paternal rights or by establishing that another man is the child's biological or adoptive
father." N.J. Stat. Ann. § 9:17-43(b). Id.
In New Jersey courts, the "clear and convincing" standard is articulated as follows:
"in order to establish the illegitimacy of a child born in wedlock, the proof must
be such that 'there is no possible escape' from that conclusion."In re Rogers' Estate, 30 N.J Super. 479, 486, 105 A.2d 28 (App. Div. 1954) (quoting Wallace v. Wallace, 73 N.J.Eq. 403, 67 A. 612 (E. & A.1907); Egnozzi v. Egnozzi, 17 N.J.Super. 433, 437, 86 A.2d 272 (App.Div.1952)). The presumption of legitimacy
of a child born in wedlock cannot be demolished by proof of circumstances which create
only doubt and suspicion. In re Rogers' Estate, 30 N.J. Super. at 486; see also In re Adoption by K., 92 N.J. Super. 204, 222 A.2d 552 (Cty. Ct. 1966) (in a pre-Parentage Act case, the court held that mother's statement
in writing to adoption agency to the effect that her former husband was not the child's
father, court could not conclude that former husband was not the father of child).
By way of example, a blood test excluding the man the child's mother was married to
at time of the child's birth as the child's biological father overcame the presumption
that the mother's husband was the child's natural father. M.A. v. Estate of A.C., 274 N.J.Super. 245, 249, 643 A.2d 1047, 1049 (1993). Similarly, the presumption
of legitimacy was overcome when a defendant's biological paternity was established
by blood tests and expert testimony showing that it was "genetically impossible" for
the mother's husband to be the natural father and that there was 99.97% likelihood
that defendant was the child's biological father. J.W.P. v. W.W., 255 N.J.Super. 185, 188, 604 A.2d 695, 697 (1990). New Jersey courts have also held
that the presumption of legitimacy may be rebutted by proof of nonaccess, demonstrated
by clear and convincing evidence. B. v. O., 50 N.J. 93, 232 A.2d 401 (1967); Cortese v. Cortese, 10 N.J.Super. 152, 76 A.2d 717 (App.Div.1950); see also Sarte v. Pidoto, 129 N.J.Super. 405, 411, 324 A.2d 48, 52 (App. Div. 1974). However, testimony that
husband had undergone vasectomy in July of 1972, that it was not likely that sperm
would remain six months after the operation, and that, on the basis of tests performed
in October of 1973 and April of 1974, which showed a zero sperm count, the probability
of his sterility at time of conception in April of 1973 was great, though not 100%,
did not establish by clear and convincing evidence that husband was not the father
of the child, especially where the wife testified that she had no sexual relations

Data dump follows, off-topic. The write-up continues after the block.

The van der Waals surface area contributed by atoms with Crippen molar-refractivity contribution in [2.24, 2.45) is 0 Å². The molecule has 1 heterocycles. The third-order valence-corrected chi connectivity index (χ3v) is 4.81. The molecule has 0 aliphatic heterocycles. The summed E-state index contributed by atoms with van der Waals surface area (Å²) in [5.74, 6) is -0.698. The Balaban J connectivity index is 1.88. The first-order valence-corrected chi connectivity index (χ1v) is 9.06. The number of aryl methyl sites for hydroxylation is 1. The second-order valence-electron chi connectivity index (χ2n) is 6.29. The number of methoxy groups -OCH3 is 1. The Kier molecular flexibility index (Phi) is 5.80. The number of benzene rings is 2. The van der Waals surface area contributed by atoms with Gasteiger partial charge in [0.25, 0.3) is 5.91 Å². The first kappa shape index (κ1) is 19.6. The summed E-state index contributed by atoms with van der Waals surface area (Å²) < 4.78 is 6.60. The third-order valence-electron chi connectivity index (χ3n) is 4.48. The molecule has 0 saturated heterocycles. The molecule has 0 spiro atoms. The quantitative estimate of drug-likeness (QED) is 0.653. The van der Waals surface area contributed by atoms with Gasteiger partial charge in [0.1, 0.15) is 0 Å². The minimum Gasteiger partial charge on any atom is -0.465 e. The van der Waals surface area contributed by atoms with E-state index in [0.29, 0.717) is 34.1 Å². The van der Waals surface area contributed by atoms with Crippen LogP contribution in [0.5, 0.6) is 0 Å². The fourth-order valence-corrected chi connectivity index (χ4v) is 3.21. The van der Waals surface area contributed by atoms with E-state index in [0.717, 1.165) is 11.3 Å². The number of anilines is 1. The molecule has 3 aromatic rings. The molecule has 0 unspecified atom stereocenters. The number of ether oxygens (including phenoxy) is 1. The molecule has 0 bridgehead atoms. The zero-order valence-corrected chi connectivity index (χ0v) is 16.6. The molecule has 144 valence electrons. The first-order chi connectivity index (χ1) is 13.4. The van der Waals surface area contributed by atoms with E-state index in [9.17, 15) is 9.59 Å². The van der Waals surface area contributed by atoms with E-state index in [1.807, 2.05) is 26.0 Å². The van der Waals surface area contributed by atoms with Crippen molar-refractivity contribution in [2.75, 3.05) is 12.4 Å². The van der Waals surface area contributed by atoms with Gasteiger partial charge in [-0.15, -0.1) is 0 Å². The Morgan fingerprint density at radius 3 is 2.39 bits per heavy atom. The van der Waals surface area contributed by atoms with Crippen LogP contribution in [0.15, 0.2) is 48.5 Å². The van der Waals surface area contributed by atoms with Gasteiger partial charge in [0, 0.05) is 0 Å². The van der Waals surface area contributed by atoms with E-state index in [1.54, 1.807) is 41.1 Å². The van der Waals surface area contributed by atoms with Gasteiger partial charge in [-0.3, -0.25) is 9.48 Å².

with any other man, where there was no evidence to the contrary, and where wife testified
that she had occasional sexual relations with her husband in April of 1973. L. v. M., 134 N.J.Super. 69, 72, 338 A.2d 227, 229 (1975).
Here, NH was domiciled in New Jersey when he died. Therefore, pursuant to Section
216(h)(2) of the Social Security Act, the laws of the state of New Jersey apply. NH
and Jennifer R~ were married when Victoria and Veronica were born. This creates a
presumption that Victoria and Veronica are in fact the legitimate children of NH.
N.J. Stat. Ann. § 9:17-43(a)(1); see also POMS GN
00306.565(7)(a). Additionally, Jennifer R~ has reported that NH is Veronica's father even though
his name does not appear on Veronica's BC. However, NH's stepfather, Mr. L~, has alleged
that NH and Jennifer R~ had an arranged marriage so that NH could gain United States
citizenship, and that Jennifer R~ was living with another man when both Victoria and
Veronica were born.
Presented with solely this evidence, it is likely that a court applying New Jersey
law would find that the presumption of legitimacy has not been successfully rebutted
in this matter. Mr. L~'s letter, standing alone, does not constitute "clear and convincing
evidence" that another man is Victoria's and Veronica's biological or adoptive father.
Statements from relatives who are aware of the facts may constitute acceptable evidence
to rebut the presumption of legitimacy pursuant to POMS GN 00306.021(A), but no such evidence has been presented here. Mr. L~'s statements may create
doubt and suspicion; however, in New Jersey, "doubt and suspicion" are not enough
to overcome "one of the strongest rebuttable presumptions known to the law." In the Matter of the Trust Created by Agreement Dated December 20, 1961,166 N.J. at 352; 765 A.2d at 753 (internal quotation omitted); In re Rogers' Estate, 30 N.J. Super. at 486. The case of In re Adoption by K. is instructive on this point. 92 N.J. Super. 204, 222 A.2d 552 (Cty. Ct. 1966). In
that case, the court held that a mother's statement in writing to an adoption agency
that her former husband was not the child's father was not clear and convincing evidence
sufficient to rebut the presumption of legitimacy. In re Adoption by K., 92 N.J. Super. at 206, 207, 222 A.2d at 553. Similarly, the only evidence presented
here in rebuttal of the presumption is an unsworn statement by a relative. In the
absence of any further evidence, such as a blood test, expert testimony, or proof
of NH's non-access, it is unlikely that the evidentiary value of Mr. L~'s statement
meets the high 'clear and convincing' standard necessary to rebut the presumption
of Victoria and Veronica's legitimacy.
Absent any additional evidence, the presumption that Victoria and Veronica are the
natural legitimate children of NH has not been rebutted.
Barbara L. S~
Chief Counsel, Region II
Suzanne M. H~
Assistant Regional Counsel